The two Dallas ISD schools targeted by last night’s terroristic threat reported that no unusual incidents happened during the school day today.
District and city officials had said earlier in the day that the terroristic threat made via email against Pinkston High School and Eladio Martinez Learning Center was found to not be credible. As a result, Dallas ISD held classes today as scheduled.
“I commend the staff and students at the two schools for focusing today on the school work and not getting caught up in any potential distractions,” Dallas ISD Superintendent Michael Hinojosa said. “We will continue to work closely with law enforcement as the investigation continues.”
Earlier in the morning, Hinojosa said that, at approximately 8 p.m. on Wednesday, Dallas ISD received a terroristic threat similar to those received by Los Angeles Unified School District and New York Public Schools earlier this week. The district also learned that the same or similar email was sent to staff at Houston ISD and Miami Public Schools.
Thanks to a collaborative effort between the City of Dallas, City Manager A.C. Gonzalez, Mayor Mike Rawlings, the Dallas ISD Police Department, Dallas Police Department, and the Joint Terrorism Task Force, officers were able to determine that there was no credible threat.
“I want to thank everyone who has dropped everything they were doing over the past 12 hours to focus on this very important matter,” Hinojosa said at the morning news conference. “It was a privilege to see so many people from across the district and city step up to respond to this threat.”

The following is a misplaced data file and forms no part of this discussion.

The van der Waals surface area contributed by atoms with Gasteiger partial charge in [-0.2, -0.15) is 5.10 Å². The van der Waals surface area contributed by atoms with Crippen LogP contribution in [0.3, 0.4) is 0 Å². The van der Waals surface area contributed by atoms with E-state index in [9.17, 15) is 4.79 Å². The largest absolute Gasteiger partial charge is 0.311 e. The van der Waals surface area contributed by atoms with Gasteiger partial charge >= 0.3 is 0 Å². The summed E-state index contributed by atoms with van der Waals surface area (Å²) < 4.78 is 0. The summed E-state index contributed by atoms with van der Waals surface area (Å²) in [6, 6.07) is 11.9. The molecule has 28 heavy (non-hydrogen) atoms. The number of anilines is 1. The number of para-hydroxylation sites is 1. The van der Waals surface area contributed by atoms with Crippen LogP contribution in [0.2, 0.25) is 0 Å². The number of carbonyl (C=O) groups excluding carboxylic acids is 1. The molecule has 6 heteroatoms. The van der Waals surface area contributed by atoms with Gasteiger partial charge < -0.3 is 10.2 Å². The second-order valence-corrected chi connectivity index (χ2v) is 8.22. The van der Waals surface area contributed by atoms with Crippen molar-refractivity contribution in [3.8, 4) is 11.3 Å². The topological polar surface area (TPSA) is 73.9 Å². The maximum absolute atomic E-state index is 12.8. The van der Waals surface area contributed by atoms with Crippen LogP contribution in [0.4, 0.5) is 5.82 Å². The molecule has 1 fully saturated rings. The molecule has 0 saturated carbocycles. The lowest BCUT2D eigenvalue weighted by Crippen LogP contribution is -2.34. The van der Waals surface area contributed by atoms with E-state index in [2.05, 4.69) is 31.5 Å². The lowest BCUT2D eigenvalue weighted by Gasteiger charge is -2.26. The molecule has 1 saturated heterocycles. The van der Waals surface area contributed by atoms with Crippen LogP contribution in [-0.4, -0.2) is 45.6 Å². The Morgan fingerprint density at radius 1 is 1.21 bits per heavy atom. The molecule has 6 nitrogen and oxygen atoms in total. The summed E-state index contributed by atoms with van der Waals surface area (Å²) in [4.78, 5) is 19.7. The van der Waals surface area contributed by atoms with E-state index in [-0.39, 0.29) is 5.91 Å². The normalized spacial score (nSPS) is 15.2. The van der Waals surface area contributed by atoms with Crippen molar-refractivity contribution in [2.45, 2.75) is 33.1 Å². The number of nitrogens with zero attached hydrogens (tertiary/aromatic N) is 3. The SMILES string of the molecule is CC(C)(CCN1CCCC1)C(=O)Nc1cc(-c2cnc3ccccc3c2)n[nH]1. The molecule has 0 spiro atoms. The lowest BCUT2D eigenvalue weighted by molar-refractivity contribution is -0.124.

Dallas ISD Police Chief Craig Miller provided details on the investigation of the threat. By 11:20 p.m. last night, officers were sweeping the schools with bomb-sniffing dogs. Miller said a thorough investigation determined the schools were safe, and he thanked his counterparts in the Dallas Police Department and Joint Terrorism Task Force for their invaluable assistance.
Dallas Police Chief David Brown said an investigation is ongoing into the source of the threat against the schools. Meanwhile, the Dallas Police Department is providing officers for extra patrols and Dallas ISD police officers will continue to have an increased presence in and around campuses this week.
“Nothing is more important to us than the safety of our kids, and we will do everything we can to provide safe learning environments to them and our staff,” Miller added.
In his remarks, Mayor Mike Rawlings said while the city and school district will take every threat seriously, Dallas as a city would not be scared.
“It’s important to know that the teams worked together and we are a safe city this morning,” he said. “But we will make sure we are vigilant, and these (police officers) will work overtime in our schools and throughout the city to take things seriously and make sure we continue to be safe.”
Meanwhile, the threats against Houston ISD and Miami Public Schools were also found to not be credible. The two school districts also held classes today as scheduled.
“I applaud the speed and prudence that the Dallas Independent School District and other Great City Schools showed in the face of threatening emails they received last night,” said Michael Casserly, executive director of Great City Schools, the nation’s primary coalition of large urban public school systems. “School authorities responded quickly and thoroughly with law enforcement in Dallas and other cities. The nation’s big city school systems have been coordinating all night to ensure the safety of our children, and will remain open.”